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Chapter 1

Chapter 1 Review: Percepetion

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Psychology 2115A/B
Christine Tsang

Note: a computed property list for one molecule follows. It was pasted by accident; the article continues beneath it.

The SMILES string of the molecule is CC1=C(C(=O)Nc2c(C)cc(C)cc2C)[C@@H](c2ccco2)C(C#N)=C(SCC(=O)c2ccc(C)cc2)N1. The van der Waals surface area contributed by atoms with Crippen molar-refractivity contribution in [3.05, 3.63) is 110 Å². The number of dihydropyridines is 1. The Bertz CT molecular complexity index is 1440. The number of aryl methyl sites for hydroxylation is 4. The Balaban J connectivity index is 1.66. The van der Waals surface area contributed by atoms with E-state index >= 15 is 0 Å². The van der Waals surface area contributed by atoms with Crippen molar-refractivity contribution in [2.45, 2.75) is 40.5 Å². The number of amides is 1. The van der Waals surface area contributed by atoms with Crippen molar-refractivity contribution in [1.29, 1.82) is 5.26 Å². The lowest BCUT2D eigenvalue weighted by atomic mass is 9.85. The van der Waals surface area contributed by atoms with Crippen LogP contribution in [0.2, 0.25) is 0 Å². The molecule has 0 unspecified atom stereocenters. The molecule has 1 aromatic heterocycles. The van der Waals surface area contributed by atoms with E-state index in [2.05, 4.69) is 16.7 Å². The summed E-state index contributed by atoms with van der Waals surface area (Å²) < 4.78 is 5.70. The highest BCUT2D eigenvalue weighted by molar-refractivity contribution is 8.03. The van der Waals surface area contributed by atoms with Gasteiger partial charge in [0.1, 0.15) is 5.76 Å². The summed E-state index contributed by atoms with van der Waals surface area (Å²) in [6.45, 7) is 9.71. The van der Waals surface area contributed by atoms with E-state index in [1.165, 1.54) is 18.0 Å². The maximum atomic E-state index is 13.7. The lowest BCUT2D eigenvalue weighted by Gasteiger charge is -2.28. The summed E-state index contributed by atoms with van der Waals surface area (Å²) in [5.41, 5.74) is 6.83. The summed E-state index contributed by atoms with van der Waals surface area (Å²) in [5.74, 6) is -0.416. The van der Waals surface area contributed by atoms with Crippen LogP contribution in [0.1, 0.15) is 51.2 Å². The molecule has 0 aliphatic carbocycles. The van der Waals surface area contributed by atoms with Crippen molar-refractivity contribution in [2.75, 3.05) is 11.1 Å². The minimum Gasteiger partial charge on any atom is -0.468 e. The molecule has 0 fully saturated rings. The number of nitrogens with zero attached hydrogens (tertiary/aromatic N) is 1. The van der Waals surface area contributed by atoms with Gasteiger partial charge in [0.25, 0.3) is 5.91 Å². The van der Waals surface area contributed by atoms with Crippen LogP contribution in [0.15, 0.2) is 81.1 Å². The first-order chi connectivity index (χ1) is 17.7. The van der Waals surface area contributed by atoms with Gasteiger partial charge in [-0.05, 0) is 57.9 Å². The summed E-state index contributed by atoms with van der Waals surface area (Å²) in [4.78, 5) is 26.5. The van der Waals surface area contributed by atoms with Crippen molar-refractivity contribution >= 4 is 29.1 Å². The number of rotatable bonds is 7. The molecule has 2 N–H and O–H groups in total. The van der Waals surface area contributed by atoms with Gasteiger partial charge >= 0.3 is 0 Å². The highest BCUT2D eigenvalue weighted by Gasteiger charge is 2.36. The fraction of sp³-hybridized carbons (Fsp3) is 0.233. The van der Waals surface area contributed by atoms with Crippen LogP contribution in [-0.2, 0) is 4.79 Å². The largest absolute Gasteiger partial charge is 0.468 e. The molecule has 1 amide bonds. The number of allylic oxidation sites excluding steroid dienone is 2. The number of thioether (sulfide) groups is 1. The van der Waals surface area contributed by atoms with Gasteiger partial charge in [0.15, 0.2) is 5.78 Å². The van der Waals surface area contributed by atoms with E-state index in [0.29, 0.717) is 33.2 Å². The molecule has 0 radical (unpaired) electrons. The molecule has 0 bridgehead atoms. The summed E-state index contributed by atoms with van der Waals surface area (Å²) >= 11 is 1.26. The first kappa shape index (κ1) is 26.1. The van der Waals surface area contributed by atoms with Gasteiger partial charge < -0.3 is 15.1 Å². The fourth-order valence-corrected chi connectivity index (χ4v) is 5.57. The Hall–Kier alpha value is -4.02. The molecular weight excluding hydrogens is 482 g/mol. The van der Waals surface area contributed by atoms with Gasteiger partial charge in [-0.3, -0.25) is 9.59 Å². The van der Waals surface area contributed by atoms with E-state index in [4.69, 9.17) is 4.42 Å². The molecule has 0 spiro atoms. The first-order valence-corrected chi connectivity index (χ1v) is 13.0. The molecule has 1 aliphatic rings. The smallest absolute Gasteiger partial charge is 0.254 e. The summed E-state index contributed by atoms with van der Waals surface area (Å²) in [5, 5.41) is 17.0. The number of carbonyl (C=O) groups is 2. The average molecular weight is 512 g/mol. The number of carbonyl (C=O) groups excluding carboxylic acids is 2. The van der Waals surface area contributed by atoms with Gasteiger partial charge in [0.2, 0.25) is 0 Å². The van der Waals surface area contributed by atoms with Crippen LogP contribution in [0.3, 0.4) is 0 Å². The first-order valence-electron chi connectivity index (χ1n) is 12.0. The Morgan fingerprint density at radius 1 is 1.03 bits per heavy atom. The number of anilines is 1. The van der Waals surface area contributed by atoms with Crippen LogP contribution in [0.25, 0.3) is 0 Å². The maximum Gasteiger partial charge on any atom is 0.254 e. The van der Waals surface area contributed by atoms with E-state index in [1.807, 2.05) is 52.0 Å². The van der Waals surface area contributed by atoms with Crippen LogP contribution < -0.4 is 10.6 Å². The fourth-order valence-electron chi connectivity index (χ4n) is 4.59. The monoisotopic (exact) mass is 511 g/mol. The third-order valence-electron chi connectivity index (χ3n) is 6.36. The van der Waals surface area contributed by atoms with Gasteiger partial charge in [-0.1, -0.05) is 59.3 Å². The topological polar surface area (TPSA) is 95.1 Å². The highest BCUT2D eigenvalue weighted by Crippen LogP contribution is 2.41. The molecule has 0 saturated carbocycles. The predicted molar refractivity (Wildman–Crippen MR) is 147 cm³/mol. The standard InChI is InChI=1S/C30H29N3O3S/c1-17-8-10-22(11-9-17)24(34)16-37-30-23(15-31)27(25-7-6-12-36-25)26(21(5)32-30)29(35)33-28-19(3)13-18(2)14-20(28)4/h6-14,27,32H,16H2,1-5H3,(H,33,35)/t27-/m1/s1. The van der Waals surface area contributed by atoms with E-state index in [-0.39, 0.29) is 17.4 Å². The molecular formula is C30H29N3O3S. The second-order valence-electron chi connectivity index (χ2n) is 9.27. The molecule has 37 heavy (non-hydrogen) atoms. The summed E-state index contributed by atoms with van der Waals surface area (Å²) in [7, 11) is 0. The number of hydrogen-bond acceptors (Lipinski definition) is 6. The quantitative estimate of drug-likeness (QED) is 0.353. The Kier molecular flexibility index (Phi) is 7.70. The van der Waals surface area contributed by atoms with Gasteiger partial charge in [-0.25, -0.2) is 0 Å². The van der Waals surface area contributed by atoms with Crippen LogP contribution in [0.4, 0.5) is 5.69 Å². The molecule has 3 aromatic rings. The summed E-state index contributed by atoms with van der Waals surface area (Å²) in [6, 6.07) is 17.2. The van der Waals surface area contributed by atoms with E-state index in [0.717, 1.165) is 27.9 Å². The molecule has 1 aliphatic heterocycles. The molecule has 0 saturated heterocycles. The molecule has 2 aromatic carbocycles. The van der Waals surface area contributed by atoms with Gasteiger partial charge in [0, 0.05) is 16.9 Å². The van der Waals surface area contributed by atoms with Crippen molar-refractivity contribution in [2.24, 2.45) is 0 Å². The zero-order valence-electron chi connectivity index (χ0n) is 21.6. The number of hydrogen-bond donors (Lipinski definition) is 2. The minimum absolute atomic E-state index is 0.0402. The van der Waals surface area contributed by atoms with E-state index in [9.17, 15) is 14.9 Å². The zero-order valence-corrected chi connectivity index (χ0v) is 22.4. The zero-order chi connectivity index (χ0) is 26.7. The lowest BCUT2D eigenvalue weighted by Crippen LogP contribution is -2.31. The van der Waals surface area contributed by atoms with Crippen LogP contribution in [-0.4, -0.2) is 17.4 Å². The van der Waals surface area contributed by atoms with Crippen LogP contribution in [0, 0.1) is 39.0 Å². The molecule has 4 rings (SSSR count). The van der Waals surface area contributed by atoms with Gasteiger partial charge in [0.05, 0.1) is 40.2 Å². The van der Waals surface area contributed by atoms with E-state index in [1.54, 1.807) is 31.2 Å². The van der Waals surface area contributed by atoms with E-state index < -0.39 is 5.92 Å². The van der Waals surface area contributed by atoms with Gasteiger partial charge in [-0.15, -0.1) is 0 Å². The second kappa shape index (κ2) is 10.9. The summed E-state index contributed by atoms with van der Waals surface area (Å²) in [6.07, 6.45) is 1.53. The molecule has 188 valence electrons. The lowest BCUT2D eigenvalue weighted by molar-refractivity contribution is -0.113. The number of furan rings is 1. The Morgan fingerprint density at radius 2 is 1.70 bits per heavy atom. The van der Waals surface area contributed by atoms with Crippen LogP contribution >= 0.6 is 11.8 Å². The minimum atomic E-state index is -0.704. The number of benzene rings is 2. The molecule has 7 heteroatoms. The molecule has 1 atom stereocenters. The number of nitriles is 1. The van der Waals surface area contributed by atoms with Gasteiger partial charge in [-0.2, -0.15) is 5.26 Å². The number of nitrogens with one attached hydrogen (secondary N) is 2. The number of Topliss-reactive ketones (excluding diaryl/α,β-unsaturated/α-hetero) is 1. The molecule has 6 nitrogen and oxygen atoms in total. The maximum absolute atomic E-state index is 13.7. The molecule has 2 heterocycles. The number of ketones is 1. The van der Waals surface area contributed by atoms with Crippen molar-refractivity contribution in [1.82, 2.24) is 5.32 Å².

Chapter 1 Review What is Perception?  A conscious sensory experience  Whether or not that experience we perceive is conscious  Sensory experiences and how they result in our perception of the world and whether or not our perceptions can be altered separate from sensory experiences  Salvador Dali’s painting of old people/musicians – basic visual sensation in the lines of the drawing but there is also an effect of our perception of what we see within the picture  top-down/bottom-up effects  Bottom-up: data driven experience that we see and is processed by our brain  Top-down: the knowledge based system in which we are really looking for something in the picture that we know about already  We frame our sensory experiences in this way  We are always manipulating our senses to what our expectations are for our sensory experiences Why Study Perception?  Because you have to  Health and medical applications  Philosophical need to “know” enhanced awareness of ourselves  Figure 1 in text: cyclical process with no actual start or end o Our expectations and what the world is from a physical standpoint o The stimulus: all objects in the environment that are available to the observer o The electricity: the language of the brain – the brain only understands changes in voltages o Knowledge, experience/action: when we recognize something, we are categorizing the object – giving the stimulus meaning o Cyclical process that is continually changing and being modified as we are experiencing the stimulus itself  Figure 1.3 in text: transduction process o The creation of, or the change in, physical energy into electricity so that the brain can process the information o Turning the sensory stimulus into an electrical nerve impulse that will then we processes through the various circuitry of the brain o 4. Energy coming in and going through the dendrites o 5. Two neurons that are linked together – neurons activate one another in the chain o 6. Interactions across neurons – a single piece of transduced information is not passed from one neuron to another, but to hundreds How do you Measure Perception?  Qualitative Methods o Describing o Recognizing  Quantitative methods o Detecting o Perceiving magnitude o Searching Psychophysics: the measurement of perception o The relationship between the magnitude of a sensation and the magnitude of a stimulus that gave ride to that perceptual sensation o Understanding or measuring the relationship between the magnitude of a sensation and the magnitude of the stimulus that gives rise to the perceptual sensation o The measurement of how intense your perception of a particular stimulus is vs. how intense the actual physical stimulus is o E.g.: how much you have to turn a dimmer switch until you detect that the light is on Detection  How much stimulation is needed to know it is present? o Dimmer switch example – how much you have to twist the dimmer to know that there is a light in the room  Absolute Threshold: the minimum amount of stimulus energy that is present necessary for the observer to sense its presence  Psychometric function: the hypothetical relationship between the physical sensation/presence of the stimulus (e.g.: how bright the light actually is) and the psychological perception (e.g.: the light) o A function between two variables – the actual physical world and the psychological process that creates the perception of the physical stimulus in the world o Several ways of measuring psychometric function – 4 main methods to collect data to determine the psychometric function itself Method of Limits  A procedure to measure absolute threshold in which the experimenter presents stimuli in ascending order or descending order over various trials  Over these trials, the observer says whether they do or do not detect the stimulus  Various trials of the same stimulus and the same observer  Find the stimulus value where the observer last reports seeing the stimulus  Do an average of the yes/no point to determine the absolute threshold over various series of trials  Lots of psychological factors that contribute to our sensitivity of a particular stimulus – thresholds are not as definitive as is probably thought because of this Method of Adjustment  A procedure to measure absolute threshold in which the intensity is adjusted continuously until the observer can just barely detect the stimulus o Sort of similar to method of limits in the sense that we are increasing the stimulus energy until a person senses it or decreases it until they can no longer hear it o Combines the series into one instead of doing a series of the same tests  Staircase method: most often used method of adjustment o Pick a stimulus that is way above threshold and then decrease it step by step until the observer no longer detects it (make an error of judging whether the stimulus occurs or not) o When that error is made, the stimulus is increased until it is detected o Reversals  Go back and forth over and over again – each of these switches is called a reversal  Every time you're correct, the stimulus energy is lowered  If you are incorrect, the stimulus energy is raised o Should end up with something that looks like a staircase o End up with a narrow range of a series of trials where half of the time you are saying yes and the other half you are saying no  absolute threshold in this method o Creates a range where above it you always detect the stimulus and below it you never detect the stimulus o Trying to find the range where your guessing point is o Most studies look for 3-4 reversals  e.g. getting your eyes tested o Flaw: what if you never end up with any reversals or the reversals end up messed up? Never ending up with a reasonable mean o Also prone to bias – people who are very agreeable or very conservative – constantly saying yes/no Method of Constant Stimuli  A procedure to measur